What I liked about Wine HK was the atmosphere. It was about lifestyle, fun, interaction and good quality wine without breaking the bank. That is certainly in line with my own ideas about promoting wine culture—letting consumers enjoy and learn about wine without pressure. Even Henry Tang paid a visit on Sunday. Judging by his conversation with Jeremy Oliver, Australian wine writer, Mr Tang seemed to approve of the event.

What’s more, all wines carried about a 20% discount off retail price and most were within the HK$100 to $300 bracket. Even wines in the VIP Lounge were affordable with most between HK$300 and $500 per bottle. I particular liked the concept of consolidated shopping and delivery. Instead of having to buy a minimum amount from one importer (usually about $1,200) in order to enjoy free delivery, visitors could pick as little as one wine from any given importer then pay a $90 delivery charge for a combined delivery of all their purchases. This encouraged purchases without jeopardising the sales of any importer. I bought over 30 wines from 12 importers! The organiser has yet to release the statistics but I could see there was quite a number of keen buyers.

Courtesy Wine HK
Understandably, there were a couple of things that I felt could be improved. The VIP lounge was by invitation only, but no one, including exhibitors, seemed to know how the system worked and who might got invited. I walked straight in unchallenged on the first evening, was refused entry the second day and was invited back in on the third! Actually, I’m not sure if a VIP Lounge is really necessary as the wines featured were mostly not much more expensive than those in the main area. As an alternative, perhaps visitors could pay an extra fee at the door to gain entry so at least serious wine lovers and buyers without invitations would not miss out. The other minor point was the two storey layout. Some visitors, although a minority, thought the whole second storey was for VIPs only and were not aware there were a lot more general tasting booths up there. I myself directed quite a few consumers to go upstairs.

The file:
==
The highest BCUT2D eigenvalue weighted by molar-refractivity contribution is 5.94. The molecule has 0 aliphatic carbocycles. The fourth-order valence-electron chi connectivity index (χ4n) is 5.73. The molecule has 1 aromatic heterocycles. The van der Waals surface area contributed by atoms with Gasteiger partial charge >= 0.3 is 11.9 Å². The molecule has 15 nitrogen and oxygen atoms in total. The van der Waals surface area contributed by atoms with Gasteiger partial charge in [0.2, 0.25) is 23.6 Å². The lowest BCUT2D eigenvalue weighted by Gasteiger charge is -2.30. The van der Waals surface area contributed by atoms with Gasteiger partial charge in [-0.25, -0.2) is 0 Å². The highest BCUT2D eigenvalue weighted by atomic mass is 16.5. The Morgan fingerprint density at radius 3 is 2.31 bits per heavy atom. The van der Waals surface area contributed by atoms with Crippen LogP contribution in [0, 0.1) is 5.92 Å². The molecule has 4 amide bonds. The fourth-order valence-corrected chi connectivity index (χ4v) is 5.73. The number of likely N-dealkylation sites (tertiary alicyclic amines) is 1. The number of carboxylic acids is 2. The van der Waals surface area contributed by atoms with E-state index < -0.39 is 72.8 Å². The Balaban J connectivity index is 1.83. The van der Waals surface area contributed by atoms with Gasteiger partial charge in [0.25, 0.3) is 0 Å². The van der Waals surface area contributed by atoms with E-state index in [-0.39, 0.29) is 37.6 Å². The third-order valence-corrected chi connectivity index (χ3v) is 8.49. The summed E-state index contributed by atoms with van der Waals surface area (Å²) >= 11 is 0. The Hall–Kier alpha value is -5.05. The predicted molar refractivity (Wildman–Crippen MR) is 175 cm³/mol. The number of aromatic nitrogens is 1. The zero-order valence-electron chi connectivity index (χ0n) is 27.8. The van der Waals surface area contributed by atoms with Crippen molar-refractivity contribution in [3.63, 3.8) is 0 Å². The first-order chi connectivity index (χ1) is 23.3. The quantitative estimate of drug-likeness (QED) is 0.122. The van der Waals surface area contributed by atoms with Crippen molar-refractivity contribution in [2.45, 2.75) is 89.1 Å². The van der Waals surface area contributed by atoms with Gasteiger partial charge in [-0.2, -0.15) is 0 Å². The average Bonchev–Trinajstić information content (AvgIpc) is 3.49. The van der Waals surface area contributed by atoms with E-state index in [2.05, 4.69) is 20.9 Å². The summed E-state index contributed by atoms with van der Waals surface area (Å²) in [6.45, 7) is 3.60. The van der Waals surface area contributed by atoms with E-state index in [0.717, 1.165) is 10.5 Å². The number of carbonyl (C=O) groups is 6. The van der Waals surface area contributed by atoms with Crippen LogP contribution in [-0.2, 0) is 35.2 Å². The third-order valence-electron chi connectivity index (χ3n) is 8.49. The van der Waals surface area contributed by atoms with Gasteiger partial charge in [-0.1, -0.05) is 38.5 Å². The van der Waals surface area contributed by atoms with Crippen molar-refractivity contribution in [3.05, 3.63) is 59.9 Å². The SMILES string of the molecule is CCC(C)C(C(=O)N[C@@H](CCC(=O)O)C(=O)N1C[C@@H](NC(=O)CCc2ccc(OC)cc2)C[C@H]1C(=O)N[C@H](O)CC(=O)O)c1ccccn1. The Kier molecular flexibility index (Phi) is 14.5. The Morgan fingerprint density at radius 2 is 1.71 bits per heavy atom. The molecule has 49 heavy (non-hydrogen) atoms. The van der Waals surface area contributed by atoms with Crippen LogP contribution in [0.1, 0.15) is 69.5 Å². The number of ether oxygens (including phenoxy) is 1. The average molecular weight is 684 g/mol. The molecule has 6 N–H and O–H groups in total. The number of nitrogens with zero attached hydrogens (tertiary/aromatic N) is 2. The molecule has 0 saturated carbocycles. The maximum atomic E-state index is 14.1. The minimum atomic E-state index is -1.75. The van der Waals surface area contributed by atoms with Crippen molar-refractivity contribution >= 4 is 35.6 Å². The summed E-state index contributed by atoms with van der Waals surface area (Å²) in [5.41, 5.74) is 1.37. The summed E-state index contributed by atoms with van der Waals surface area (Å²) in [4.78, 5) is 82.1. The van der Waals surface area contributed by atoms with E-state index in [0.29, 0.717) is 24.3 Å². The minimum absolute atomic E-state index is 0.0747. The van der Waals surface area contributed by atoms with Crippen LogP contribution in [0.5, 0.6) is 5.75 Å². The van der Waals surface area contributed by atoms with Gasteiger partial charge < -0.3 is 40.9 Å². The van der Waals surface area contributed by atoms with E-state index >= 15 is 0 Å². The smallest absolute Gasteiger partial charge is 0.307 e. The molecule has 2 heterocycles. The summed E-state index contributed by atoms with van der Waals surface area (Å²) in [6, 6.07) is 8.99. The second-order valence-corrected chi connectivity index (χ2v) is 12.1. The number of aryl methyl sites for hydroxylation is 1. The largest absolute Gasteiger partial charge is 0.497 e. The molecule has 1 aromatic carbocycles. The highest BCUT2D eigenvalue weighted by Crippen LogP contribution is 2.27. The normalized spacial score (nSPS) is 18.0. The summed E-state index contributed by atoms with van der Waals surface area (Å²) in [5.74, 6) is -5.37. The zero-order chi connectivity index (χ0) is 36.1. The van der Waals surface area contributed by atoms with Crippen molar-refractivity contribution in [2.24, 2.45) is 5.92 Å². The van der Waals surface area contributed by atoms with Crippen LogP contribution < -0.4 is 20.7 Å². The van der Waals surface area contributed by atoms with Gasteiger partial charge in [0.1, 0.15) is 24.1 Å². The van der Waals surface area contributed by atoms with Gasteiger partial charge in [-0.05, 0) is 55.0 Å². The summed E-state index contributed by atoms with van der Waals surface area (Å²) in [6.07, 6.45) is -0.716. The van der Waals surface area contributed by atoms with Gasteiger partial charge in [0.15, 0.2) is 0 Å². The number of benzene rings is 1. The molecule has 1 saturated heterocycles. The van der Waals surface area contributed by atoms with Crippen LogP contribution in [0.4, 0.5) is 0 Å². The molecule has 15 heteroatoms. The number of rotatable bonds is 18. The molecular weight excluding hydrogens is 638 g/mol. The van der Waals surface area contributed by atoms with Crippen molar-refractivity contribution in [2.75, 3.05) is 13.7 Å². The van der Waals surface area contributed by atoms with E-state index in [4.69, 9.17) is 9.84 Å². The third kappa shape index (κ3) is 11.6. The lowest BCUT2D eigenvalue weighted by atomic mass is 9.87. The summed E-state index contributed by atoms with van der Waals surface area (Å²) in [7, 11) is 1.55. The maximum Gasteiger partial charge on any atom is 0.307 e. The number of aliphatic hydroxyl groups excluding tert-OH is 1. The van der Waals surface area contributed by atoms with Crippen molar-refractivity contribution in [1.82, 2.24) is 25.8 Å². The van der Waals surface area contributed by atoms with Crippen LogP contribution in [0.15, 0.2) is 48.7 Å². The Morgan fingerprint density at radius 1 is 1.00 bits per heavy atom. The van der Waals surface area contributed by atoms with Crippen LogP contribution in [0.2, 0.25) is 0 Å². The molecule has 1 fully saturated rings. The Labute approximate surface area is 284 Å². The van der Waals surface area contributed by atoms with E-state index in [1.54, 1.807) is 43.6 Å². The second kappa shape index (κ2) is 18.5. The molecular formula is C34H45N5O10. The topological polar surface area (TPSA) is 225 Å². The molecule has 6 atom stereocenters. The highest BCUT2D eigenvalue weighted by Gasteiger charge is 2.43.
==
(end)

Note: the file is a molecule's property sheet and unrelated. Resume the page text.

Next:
Anyway, despite the flaws, Wine HK is definitely a worthwhile consumer event that I hope will become a signature over time. I’m looking forward to its third running.

Note: According to the organiser's Facebook post on 23rd December, there were 3,500 customers who together bought 24,000 bottles from 89 booths, an increase of 300% from the previous year. There were delivery hiccups (I experienced it myself) but nevertheless an encouraging result.